[dropcap]Perusing[/dropcap] the latest book on Charles Faudree will be a walk down memory lane for those who loved his five previous books on Country French design. Charles Faudree – Country French Legacy is Jenifer Jordan’s tribute to Faudree’s design work, which she photographed for 27 years.
The handsome coffee table book presents an endearing collage of Faudree’s earlier work, enhanced with Jordan’s portraits of his final design projects. Long-time fans of the designer’s iconic style will relish photographs they’ve seen before, while savoring newer work completed before he died in November 2013.
In the heart-warming book, Jordan captured Faudree’s distinctive style and delightful personality. He loved playing jokes on people, and she recalls that capricious spirit with recollections of photo shoots where he tested her with mischievous pranks.
“I looked forward to every one of our photo shoots, in anticipation of not only seeing Charles’ magical talent, but of spending time and laughing with my dear friend. Charles was the funniest person I’ve ever known. He was the ultimate trickster,” she recalls.
“The biggest ‘gotcha’ was in Spain. We were photographing an incredible villa. The home had a faux, life-size butler. We’d been shooting for three days, and Charles was having the butler ‘pop up’ for a startle and laugh all over the villa. The last night of the shoot, I thought I was free from the prank. We had to get up by 4 a.m. for an early flight. I wearily walked into the shower – and screamed. The butler was in my shower.”
In Faudree’s first book, French Country Signature, he set the tone for the four books that followed.
“I would like to think I’ve helped elevate French Country design to a fine art,” he wrote. “It is an excessive, exuberant style that fosters my favorite design principle – too much is never enough.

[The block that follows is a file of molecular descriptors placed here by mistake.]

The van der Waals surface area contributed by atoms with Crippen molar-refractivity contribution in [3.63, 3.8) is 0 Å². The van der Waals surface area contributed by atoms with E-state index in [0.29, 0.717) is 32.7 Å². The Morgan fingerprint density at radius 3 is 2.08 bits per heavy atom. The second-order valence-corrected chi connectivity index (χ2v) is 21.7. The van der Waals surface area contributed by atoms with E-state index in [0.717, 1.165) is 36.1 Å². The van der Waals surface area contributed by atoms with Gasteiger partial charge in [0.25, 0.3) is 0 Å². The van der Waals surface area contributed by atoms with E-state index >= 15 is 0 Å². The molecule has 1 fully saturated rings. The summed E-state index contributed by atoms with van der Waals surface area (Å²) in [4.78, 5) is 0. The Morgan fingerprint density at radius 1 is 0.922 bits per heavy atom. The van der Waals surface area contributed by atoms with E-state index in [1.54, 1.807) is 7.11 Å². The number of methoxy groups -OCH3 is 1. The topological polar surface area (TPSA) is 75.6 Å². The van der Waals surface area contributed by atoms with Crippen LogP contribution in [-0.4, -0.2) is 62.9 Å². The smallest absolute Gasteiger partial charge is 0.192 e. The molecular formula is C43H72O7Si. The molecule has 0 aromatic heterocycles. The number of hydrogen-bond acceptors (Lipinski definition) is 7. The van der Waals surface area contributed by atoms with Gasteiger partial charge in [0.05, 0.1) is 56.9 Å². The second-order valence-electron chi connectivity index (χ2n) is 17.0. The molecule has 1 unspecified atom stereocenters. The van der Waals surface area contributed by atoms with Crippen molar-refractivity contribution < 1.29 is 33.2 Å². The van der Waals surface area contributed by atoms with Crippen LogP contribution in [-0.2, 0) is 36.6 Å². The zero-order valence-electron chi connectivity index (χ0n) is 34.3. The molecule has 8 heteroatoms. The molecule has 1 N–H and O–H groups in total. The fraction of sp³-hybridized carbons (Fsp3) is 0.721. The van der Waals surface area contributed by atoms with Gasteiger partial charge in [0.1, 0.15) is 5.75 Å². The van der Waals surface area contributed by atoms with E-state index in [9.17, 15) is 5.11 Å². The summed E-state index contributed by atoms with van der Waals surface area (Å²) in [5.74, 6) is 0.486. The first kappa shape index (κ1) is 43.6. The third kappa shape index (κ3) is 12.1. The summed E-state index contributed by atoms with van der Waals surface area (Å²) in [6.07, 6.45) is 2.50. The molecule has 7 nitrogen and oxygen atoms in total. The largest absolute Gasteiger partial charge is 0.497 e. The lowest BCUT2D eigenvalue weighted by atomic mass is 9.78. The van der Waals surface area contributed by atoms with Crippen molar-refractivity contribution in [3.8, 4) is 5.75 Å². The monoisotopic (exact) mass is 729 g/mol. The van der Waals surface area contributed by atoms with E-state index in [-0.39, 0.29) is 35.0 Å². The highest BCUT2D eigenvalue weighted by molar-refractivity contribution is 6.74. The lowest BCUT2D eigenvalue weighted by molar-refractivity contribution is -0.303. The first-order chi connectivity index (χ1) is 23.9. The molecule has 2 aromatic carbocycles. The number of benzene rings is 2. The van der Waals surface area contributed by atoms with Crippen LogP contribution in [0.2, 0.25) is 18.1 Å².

“With my love for mixing past and present, old and new, I like to create inviting rooms that express a casual, comfortable feeling. French Country design has a pleasing, fluid quality and a timeless appeal.”
In speeches, Faudree was often asked to define his style. He made it simple for his audiences: “It’s all about the mix, not the match.”
He began each project with one pivotal item – an elegant mirror, a period armoire, a classic, comfortable chair – then brought order and balance to a room with symmetrical groupings. Pairs of accessories added elegance.
“A room cannot proceed without pivotal fabrics,” he had said.
Faudree was a master at mixing fabrics, which were as charming and compatible as he was. His magic with fabric, especially story-telling toiles, lives on in his designs for Stroheim, Waverly and Vervain. His influence was so strong his upholstery firm, Thayer of Muskogee, opened a Brookside studio after his death.
To Faudree, a home’s front door was the all important first impression, providing a glimpse of the rest of the home.
He was both designer and teacher.
“I am often guided by my belief [that] there are no rules about where you can use things,” he said.
His principles – never intimidating or pretentious – became a design bible for his clients.
Jordan’s exquisite photographs show how his layered design philosophy served him well during his 35-year career with clients around the world.
“In his later work, he wasn’t afraid to add modern accents,” she relates. “He would use a contemporary painting, a Lucite table or chair, nestled in the arm of history. He had a great eye for chairs.
“He designed interiors with warmth and personality,” she continues. “His designs were always a reflection of those who had placed their trust in him to create a home environment they would love and treasure.”
Jordan’s book is a glorious travelogue, taking readers into Faudree’s world of elegant homes. She was present for all those assignments, from California to North Carolina, Oklahoma to Cape Cod, Jamaica to Spain.
“I was always amazed and inspired by Charles’ talent every time I arrived to photograph,” says Jordan. “The beautiful rooms were photo-ready, down to the smallest of details. Every pillow was, as Charles would say, ‘poofed.’ Fresh flowers – always his favorite accessory – were in place. Every design element was artistically placed, and fires were roaring in the fireplaces.”
Comments from Faudree and many of his clients are woven artistically through the book like a decorative ribbon. One of the most poignant is from Tulsan Linda James, a long-time client, who assumed Faudree’s studio on Cherry Street for her antiques emporium.
“To watch him transform a room was magical,” James says. “We miss that wonderful, adorable man with impeccable taste and the twinkle in his eye. He will always be a part of our lives, and we remember him with fondness and treasured memories.”